The focus of this object biography is a folding Victorian silver fruit knife which was recently inherited by the author from his great uncle. The primary intention being to establish when, where, and who made the knife.
Physical description of the knife
The Chaîne opératoire
Pure silver being too soft for use as a cutting implement, was replaced with sterling silver being 92.5% silver and 7.5% of copper, making it more resistant to wear. Silver is normally found close to lead or copper deposits and whilst sources had been found in England, during the Victorian era however, the main supplies were from North America, Russia, and Australia showing a global trade. The purity of sterling silver has been regulated for centuries in England and the assay offices ensure manufacturers maintain the correct purity and pay the appropriate duty.
Mother of pearl, or nacre, is found on the inner layers of mollusc shells such as the pearl oyster and freshwater pearl mussel. Nacre is a form of calcium carbonate layered with organic silk-like proteins making it a resilient material being tough and crack resistant. It was commonly used during Victorian times for decorative purposes.
The Silversmith manufactures bowls, cups, cutlery, household silver, plates, plaques, sculpture and jewellery from silver sheet. Silver is a soft metal and easily worked with hand tools such as snips, saws, files, hammers, and a blowpipe or torch for heating the silver. A small hearth would also be needed for casting small shapes which could be soldered together to form more intricate work. Construction involves cutting sheet silver via snips and hammered into shape over anvils. Normally silver is worked cold and the process of hammering has the effect of ‘work-hardening’ the material to a point where it can crack so periodic heat-treatment called annealing is performed to relax the silver and allow further working. Silversmiths are required to hallmark their products and as part of the process register their maker’s mark at the assay office. The fruit knife had hallmarks on the blade identifying the maker as John Bell of Sheffield who manufactured the knife in 1854 (SAO, 1911; Higgs, 1916) as shown in figure 1.4.
Further research using Trade directories of the time show John Bell’s place of work as Stalker’s Cottage near Cemetery Road (see figure 1.5) and that he worked as a silver and plated dessert and fruit knife manufacturer between 1843 and 1856 possibly through to 1862 as shown in table 1.2.
Sheffield has a long history of metal working and knife manufacture dating as far back as the 14th century and during the Victorian period was widely known throughout the world as producing high quality steel and silver work.
Figure 1.5: Stalker’s Cottage (centre of image) near Cemetery Road, John Bell’s place of work in 1854.
Folding pocketknives have been found from as long ago as 600-500 BCE (Horváth 1987:38-41) and have had various uses and additions made to their feature toolset over the years. The fruit knife was first developed during the 18th century in France but it soon became very popular in England during the 19th century. Victorians thought of them as fashionable and exclusive items and being made of silver were bought as an investment by many. Another reason for their popularity was due to the bad teeth many people, particularly the elite and aristocrats, had and eating fruit such as apples and pears was difficult. The fruit knife allowed for fruit to be easily carved into small pieces and easily consumed. Sterling silver and mother of pearl were ideal materials for fruit knives as they are resistant to citric acid which would corrode other materials including stainless steel. Silver also has an anti-microbial quality which kills bacteria making it a more hygienic alternative to other materials of the period.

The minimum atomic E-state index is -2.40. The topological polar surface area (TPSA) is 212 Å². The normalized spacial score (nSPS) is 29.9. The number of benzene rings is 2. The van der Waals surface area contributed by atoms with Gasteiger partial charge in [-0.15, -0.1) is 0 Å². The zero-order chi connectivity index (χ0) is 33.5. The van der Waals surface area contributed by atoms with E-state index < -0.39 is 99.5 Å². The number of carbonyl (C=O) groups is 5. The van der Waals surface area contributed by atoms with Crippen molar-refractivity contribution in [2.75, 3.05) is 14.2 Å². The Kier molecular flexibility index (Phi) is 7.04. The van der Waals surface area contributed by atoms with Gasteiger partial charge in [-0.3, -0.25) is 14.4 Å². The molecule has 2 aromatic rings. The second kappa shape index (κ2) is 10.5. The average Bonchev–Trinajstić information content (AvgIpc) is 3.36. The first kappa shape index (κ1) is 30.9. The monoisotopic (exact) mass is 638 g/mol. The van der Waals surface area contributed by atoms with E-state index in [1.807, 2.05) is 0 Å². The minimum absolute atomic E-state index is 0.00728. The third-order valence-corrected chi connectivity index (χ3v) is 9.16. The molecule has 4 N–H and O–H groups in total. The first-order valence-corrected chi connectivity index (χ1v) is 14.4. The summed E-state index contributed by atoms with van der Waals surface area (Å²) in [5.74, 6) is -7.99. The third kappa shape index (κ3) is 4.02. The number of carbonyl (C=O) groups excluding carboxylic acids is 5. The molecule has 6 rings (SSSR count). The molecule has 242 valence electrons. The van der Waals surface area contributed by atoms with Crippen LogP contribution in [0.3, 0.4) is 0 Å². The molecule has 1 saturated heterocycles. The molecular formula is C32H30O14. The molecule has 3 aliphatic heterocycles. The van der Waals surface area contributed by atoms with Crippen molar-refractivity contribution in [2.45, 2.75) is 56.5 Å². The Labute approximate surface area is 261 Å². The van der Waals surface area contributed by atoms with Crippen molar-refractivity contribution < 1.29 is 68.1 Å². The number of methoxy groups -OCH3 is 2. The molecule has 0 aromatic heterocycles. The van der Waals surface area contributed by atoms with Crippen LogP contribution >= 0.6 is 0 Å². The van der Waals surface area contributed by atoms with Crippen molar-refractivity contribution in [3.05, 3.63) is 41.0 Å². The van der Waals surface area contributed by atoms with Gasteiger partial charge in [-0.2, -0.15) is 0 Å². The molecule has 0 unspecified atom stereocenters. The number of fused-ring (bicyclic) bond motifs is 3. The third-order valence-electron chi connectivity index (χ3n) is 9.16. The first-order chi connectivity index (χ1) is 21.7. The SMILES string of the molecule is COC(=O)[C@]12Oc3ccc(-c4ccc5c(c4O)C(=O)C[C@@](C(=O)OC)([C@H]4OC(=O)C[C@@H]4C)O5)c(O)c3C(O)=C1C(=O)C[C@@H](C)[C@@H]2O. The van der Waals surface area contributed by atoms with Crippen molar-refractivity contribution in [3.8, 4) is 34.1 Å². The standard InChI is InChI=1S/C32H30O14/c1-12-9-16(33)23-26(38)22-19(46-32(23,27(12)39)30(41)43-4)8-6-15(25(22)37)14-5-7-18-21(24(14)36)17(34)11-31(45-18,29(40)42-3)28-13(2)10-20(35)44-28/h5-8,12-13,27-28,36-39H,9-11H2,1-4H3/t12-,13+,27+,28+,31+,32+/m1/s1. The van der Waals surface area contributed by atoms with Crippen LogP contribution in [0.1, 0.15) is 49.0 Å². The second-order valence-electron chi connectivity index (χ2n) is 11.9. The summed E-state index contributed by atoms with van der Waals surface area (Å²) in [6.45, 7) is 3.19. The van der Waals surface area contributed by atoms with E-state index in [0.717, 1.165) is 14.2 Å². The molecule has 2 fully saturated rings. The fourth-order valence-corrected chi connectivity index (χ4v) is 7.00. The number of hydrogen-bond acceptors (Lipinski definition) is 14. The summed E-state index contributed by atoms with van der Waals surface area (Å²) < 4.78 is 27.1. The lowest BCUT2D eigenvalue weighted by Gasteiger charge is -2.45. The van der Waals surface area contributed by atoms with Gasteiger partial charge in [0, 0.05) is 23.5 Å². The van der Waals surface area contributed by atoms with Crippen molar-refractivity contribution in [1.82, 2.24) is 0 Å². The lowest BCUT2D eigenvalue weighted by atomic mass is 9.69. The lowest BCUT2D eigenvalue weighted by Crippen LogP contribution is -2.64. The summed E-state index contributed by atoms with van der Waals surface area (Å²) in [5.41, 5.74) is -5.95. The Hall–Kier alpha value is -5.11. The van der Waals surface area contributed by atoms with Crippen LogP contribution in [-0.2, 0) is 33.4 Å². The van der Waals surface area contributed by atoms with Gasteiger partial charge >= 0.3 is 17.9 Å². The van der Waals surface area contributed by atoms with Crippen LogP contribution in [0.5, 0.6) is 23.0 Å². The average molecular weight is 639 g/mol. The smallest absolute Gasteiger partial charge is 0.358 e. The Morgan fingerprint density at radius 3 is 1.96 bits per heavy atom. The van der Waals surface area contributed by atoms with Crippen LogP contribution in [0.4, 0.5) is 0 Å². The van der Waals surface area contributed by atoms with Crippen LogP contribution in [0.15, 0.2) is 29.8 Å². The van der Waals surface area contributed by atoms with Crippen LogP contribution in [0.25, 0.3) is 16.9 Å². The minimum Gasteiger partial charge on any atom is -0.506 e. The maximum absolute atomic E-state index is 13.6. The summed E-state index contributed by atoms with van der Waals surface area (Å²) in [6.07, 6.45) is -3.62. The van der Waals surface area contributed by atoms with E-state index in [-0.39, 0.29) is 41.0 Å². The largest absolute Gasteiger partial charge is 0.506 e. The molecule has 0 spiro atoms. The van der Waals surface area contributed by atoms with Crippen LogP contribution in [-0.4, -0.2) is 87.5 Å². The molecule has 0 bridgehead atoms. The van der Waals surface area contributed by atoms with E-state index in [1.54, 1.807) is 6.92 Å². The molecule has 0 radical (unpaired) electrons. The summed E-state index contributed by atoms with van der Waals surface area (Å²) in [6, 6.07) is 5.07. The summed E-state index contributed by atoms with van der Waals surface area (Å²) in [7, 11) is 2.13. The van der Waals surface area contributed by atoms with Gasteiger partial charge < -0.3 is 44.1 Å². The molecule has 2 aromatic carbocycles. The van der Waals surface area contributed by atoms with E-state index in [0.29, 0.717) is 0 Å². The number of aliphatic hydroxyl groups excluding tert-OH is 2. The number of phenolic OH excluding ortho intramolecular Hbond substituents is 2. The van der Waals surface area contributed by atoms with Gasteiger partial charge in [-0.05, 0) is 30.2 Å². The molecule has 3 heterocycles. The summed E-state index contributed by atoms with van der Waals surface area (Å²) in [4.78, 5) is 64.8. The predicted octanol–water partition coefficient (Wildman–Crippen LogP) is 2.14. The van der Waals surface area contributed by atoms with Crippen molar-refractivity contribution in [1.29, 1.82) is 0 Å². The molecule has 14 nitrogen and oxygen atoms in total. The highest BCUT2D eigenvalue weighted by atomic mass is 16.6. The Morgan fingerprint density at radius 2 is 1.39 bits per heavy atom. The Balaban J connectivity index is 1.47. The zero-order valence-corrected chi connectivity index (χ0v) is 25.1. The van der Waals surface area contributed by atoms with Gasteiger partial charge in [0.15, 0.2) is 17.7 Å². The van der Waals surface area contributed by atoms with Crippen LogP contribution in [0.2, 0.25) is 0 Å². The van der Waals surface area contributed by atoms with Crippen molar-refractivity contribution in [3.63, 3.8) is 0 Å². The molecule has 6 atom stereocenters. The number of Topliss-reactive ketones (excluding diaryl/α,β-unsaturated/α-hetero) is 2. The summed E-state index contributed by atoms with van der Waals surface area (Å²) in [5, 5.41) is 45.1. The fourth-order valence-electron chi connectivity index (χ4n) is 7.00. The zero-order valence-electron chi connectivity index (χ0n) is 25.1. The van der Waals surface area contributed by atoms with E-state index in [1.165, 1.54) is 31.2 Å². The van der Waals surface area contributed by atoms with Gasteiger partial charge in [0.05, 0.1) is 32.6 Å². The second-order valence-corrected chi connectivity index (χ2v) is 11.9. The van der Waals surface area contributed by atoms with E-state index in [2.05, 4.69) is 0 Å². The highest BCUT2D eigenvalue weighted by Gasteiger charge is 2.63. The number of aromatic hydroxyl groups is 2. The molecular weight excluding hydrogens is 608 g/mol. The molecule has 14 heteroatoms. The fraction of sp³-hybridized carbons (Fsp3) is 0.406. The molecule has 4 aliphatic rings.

Consumption and Exchange
Although originally obtained and used for eating fruit, the knife has been handed down as an heirloom for at least 100 years. It was used to eat fruit up until the 1980’s when it was passed on to Thomas Gouch. The chain of custody is presented in figure 1.6. The family had never been wealthy so this was also thought of as an investment and not just a working knife. Presently its worth is far more important as an heirloom and represents a spiritual connection with previous family members to have held it.
Figure 1.6: Chain of custody for the Fruit knife (Source: Docherty family documents).
Unfortunately after the original biography was written the knife was damaged in a fire. An update is pending and will appear here in due course.
IAE (2016) Interpreting Archaeological Evidence: Material Culture and Environment (BA Module AR2554 course reader). Leicester: University of Leicester.
Higgs, P. J. (1916) Assay hall marks on old English silver: fourth article. Arts & Decoration (1910-1918), 6 (5), pp. 234-236.
Kovács, T., and Horváth, L. (1987). ‘Transdanubia I’, Corpus of Celtic finds in Hungary. Vol. 1, Budapest: Akademiai Kiado. pp. 38–41.
SAO Sheffield Assay Office (1911) The Sheffield Assay Office Register: A copy of the register of the persons concerned in the manufacture of silver wares, and of the marks entered by them from 1773 to 1907. Sheffield: Sheffield Assay Office.